Recently, the Austrian data protection authority (DPA) determined that the use of Google Analytics by a local website violates the GDPR because there is a risk that US intelligence agencies can access user data. This also led the Dutch authorities to say that they are investigating two similar claims in the Netherlands and will soon make a decision on whether they will ban Google Analytics or not. In light of these developments, Google published a blog post highlighting the need for a reliable data transfer system between the EU and the US.
Google notes that the global scale of online business and the ability to share information through data streams are of great benefit to the economy. It argues that the proliferation of expensive media and information services will contribute billions of euros to the EU alone in the coming years. Thus, it is necessary to create a reliable basis for data flows between the EU and the US as soon as possible.
Commenting on the decision of the Austrian DPA, Google expressed disapproval, saying that for the past 15 years it has been providing its analytics services to businesses around the world and has never received requests from US intelligence agencies to provide data to Google Analytics. He does not expect such a request to come any time soon given the strict laws in the area.
Google also emphasized that it already offers customers several additional measures to protect their data. And while the Austrian ruling now only affects one publisher, it fears it will lead to a slippery slope where the theoretical risk is that businesses will not be able to use Google Analytics. The technology company emphasized that this is a risk to the global economy.
As such, Google has proposed that a framework for data flows between the EU and the US be developed soon to protect the respective interests of all participants, stating that:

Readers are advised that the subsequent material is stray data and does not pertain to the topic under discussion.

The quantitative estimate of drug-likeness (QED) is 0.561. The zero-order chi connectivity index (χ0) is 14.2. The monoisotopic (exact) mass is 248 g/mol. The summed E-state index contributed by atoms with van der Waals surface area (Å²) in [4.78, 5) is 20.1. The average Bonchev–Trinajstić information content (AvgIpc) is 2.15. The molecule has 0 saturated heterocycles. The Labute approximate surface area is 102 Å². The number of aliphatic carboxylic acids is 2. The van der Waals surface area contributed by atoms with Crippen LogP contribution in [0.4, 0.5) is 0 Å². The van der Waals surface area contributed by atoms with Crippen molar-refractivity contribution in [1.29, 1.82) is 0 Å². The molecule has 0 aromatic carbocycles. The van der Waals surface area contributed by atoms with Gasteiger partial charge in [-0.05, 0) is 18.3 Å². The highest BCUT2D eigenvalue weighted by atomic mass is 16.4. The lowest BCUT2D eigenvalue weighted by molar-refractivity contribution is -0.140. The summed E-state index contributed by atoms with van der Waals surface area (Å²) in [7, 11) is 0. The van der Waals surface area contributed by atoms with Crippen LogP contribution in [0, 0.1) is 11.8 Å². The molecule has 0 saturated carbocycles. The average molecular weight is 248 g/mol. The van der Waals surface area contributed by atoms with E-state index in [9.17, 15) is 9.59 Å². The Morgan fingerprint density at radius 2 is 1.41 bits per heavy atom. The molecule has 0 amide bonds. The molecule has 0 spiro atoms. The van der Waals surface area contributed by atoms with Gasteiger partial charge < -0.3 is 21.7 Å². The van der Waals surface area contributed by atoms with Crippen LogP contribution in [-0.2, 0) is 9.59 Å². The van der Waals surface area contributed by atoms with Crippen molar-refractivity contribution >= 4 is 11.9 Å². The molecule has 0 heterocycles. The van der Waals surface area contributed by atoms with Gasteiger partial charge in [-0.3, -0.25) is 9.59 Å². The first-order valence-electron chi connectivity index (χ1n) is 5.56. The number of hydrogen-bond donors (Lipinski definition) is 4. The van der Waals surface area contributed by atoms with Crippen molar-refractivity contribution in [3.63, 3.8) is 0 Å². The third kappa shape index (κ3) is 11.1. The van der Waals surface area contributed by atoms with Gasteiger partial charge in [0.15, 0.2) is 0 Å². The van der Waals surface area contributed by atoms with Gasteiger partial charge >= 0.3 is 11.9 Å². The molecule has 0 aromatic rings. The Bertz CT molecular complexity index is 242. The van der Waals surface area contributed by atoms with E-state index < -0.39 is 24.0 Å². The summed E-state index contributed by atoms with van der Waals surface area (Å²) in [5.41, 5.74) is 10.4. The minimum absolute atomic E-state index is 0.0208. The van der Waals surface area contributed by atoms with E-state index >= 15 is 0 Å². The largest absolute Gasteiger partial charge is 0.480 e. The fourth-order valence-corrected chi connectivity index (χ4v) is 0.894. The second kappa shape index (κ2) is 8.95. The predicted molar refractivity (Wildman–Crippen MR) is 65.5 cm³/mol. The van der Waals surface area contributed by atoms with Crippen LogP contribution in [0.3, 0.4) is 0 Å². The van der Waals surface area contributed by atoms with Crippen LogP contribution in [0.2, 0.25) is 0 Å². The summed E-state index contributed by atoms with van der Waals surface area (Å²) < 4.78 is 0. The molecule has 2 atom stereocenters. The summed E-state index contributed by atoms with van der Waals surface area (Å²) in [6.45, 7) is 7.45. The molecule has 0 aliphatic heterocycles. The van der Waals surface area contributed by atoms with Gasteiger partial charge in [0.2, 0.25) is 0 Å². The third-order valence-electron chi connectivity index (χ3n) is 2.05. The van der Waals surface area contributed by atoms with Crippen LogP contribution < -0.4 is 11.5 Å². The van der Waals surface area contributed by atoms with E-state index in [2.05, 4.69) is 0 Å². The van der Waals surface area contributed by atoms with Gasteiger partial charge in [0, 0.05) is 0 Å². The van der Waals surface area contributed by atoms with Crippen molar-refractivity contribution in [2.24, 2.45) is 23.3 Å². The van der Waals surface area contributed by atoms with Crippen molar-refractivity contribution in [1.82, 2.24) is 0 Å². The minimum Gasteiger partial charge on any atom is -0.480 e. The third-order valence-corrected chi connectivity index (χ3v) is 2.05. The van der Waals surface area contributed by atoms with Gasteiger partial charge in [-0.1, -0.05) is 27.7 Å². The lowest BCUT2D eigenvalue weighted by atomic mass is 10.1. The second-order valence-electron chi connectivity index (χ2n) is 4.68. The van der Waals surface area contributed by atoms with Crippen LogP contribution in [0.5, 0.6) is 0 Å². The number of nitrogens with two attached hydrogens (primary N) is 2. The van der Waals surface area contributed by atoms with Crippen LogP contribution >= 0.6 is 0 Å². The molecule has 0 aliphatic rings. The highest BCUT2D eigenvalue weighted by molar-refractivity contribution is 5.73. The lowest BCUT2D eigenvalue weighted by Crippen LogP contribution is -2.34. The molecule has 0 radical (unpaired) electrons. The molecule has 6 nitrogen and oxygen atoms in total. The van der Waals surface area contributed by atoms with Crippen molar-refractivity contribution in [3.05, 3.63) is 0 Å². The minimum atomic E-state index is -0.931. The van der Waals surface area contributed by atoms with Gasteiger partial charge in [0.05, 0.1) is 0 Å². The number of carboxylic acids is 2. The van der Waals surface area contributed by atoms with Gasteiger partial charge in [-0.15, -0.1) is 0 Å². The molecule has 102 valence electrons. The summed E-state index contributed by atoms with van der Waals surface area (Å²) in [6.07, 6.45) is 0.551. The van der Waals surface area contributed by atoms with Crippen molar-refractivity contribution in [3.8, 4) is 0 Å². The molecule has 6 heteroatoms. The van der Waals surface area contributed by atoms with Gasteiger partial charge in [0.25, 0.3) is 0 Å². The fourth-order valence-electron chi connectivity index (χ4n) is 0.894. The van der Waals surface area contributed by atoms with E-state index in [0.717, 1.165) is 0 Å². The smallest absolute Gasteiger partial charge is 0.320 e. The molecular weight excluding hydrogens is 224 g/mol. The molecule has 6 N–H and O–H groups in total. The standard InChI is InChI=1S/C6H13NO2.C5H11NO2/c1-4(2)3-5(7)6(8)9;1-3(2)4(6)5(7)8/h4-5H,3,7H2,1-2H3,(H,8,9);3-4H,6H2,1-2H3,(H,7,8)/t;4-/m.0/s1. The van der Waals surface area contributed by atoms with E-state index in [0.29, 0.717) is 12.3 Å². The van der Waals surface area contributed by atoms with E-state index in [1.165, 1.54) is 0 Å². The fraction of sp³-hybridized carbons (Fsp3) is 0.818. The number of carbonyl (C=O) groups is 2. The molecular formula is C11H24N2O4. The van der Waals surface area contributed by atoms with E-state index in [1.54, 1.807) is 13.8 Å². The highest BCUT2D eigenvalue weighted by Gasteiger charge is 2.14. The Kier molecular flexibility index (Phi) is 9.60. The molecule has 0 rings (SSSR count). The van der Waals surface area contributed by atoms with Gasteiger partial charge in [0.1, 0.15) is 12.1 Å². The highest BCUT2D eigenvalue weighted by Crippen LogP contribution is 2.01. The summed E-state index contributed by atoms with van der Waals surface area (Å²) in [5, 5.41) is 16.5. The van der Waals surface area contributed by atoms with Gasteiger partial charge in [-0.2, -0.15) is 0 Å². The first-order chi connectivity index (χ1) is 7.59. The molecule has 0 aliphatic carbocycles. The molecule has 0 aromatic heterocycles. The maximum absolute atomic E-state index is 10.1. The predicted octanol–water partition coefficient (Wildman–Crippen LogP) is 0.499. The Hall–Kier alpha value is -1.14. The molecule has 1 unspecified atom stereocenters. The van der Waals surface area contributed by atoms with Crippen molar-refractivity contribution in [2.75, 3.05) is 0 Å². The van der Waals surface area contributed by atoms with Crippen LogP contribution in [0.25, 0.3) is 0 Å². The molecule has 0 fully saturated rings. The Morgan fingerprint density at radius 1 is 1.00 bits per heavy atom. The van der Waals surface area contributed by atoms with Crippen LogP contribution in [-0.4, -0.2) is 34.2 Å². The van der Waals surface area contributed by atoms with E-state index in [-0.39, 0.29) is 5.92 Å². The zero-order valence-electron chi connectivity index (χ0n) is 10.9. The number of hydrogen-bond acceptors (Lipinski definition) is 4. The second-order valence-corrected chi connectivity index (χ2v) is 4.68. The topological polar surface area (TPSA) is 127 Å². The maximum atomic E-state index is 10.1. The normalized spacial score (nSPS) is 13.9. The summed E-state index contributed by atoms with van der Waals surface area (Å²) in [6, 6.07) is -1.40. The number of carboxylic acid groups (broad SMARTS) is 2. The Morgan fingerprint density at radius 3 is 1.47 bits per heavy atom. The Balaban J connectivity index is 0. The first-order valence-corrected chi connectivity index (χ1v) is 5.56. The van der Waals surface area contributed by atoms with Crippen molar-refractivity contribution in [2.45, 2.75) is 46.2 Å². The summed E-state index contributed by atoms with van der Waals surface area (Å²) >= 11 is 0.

The stakes are too high, and international trade between Europe and the United States is too important to the lives of millions of people, to find a quick solution to this urgent problem.
A strong structure that provides stability to companies that offer valuable services in Europe will help everyone at a critical time for our economy. The new structure will strengthen the transatlantic relationship, ensure the stability of transatlantic trade, help businesses of all sizes participate in the global digital economy and avoid potentially severe disruptions to supply chains and transatlantic trade. And it will ensure that people’s right to privacy on both sides of the Atlantic is continuously protected.
We strongly support the agreement and have supported reasonable rules governing government access to user data for many years. We have long advocated government transparency, legal processes, and oversight reform. We were the first major company to produce a report on the transparency of government requests for user data, were founding members of the Global Network Initiative and the Government Surveillance Reform Coalition, and supported the OECD workflow on government access to data. At this juncture, we urge both governments to take a flexible and coherent approach to this important issue.
Whether or not governments heed his urging for such a structure, Google says it will continue to provide the highest level of data protection across all of its products.